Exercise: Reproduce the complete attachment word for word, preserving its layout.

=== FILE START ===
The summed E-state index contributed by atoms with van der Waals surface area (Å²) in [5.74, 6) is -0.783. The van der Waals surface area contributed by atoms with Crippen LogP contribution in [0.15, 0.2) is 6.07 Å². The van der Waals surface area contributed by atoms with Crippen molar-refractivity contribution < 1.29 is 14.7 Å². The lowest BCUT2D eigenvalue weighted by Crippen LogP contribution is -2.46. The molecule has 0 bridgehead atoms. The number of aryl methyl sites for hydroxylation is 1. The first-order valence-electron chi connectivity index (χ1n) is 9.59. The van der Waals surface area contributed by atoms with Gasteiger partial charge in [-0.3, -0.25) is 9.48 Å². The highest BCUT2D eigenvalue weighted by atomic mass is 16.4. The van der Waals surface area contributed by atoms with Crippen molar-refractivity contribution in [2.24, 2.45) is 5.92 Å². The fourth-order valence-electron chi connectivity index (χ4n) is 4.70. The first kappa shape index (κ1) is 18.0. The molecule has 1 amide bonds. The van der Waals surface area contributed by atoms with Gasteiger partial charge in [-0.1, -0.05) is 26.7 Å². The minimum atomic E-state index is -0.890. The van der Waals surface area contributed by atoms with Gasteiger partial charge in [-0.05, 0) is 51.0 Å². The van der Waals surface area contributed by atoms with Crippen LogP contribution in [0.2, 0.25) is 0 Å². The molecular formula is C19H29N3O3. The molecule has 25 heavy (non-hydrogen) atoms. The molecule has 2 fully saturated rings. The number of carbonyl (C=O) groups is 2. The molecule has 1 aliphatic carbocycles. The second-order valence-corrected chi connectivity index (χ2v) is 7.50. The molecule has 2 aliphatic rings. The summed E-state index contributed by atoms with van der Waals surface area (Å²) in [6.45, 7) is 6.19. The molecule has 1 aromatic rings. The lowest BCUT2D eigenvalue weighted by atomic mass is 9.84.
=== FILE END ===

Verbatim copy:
The summed E-state index contributed by atoms with van der Waals surface area (Å²) in [5.74, 6) is -0.783. The van der Waals surface area contributed by atoms with Crippen LogP contribution in [0.15, 0.2) is 6.07 Å². The van der Waals surface area contributed by atoms with Crippen molar-refractivity contribution < 1.29 is 14.7 Å². The lowest BCUT2D eigenvalue weighted by Crippen LogP contribution is -2.46. The molecule has 0 bridgehead atoms. The number of aryl methyl sites for hydroxylation is 1. The first-order valence-electron chi connectivity index (χ1n) is 9.59. The van der Waals surface area contributed by atoms with Gasteiger partial charge in [-0.3, -0.25) is 9.48 Å². The highest BCUT2D eigenvalue weighted by atomic mass is 16.4. The van der Waals surface area contributed by atoms with Crippen molar-refractivity contribution in [2.24, 2.45) is 5.92 Å². The fourth-order valence-electron chi connectivity index (χ4n) is 4.70. The first kappa shape index (κ1) is 18.0. The molecule has 1 amide bonds. The van der Waals surface area contributed by atoms with Gasteiger partial charge in [-0.1, -0.05) is 26.7 Å². The minimum atomic E-state index is -0.890. The van der Waals surface area contributed by atoms with Gasteiger partial charge in [-0.05, 0) is 51.0 Å². The van der Waals surface area contributed by atoms with Crippen LogP contribution in [0.2, 0.25) is 0 Å². The molecular formula is C19H29N3O3. The molecule has 25 heavy (non-hydrogen) atoms. The molecule has 2 fully saturated rings. The number of carbonyl (C=O) groups is 2. The molecule has 1 aliphatic carbocycles. The second-order valence-corrected chi connectivity index (χ2v) is 7.50. The molecule has 2 aliphatic rings. The summed E-state index contributed by atoms with van der Waals surface area (Å²) in [6.45, 7) is 6.19. The molecule has 1 aromatic rings. The lowest BCUT2D eigenvalue weighted by atomic mass is 9.84.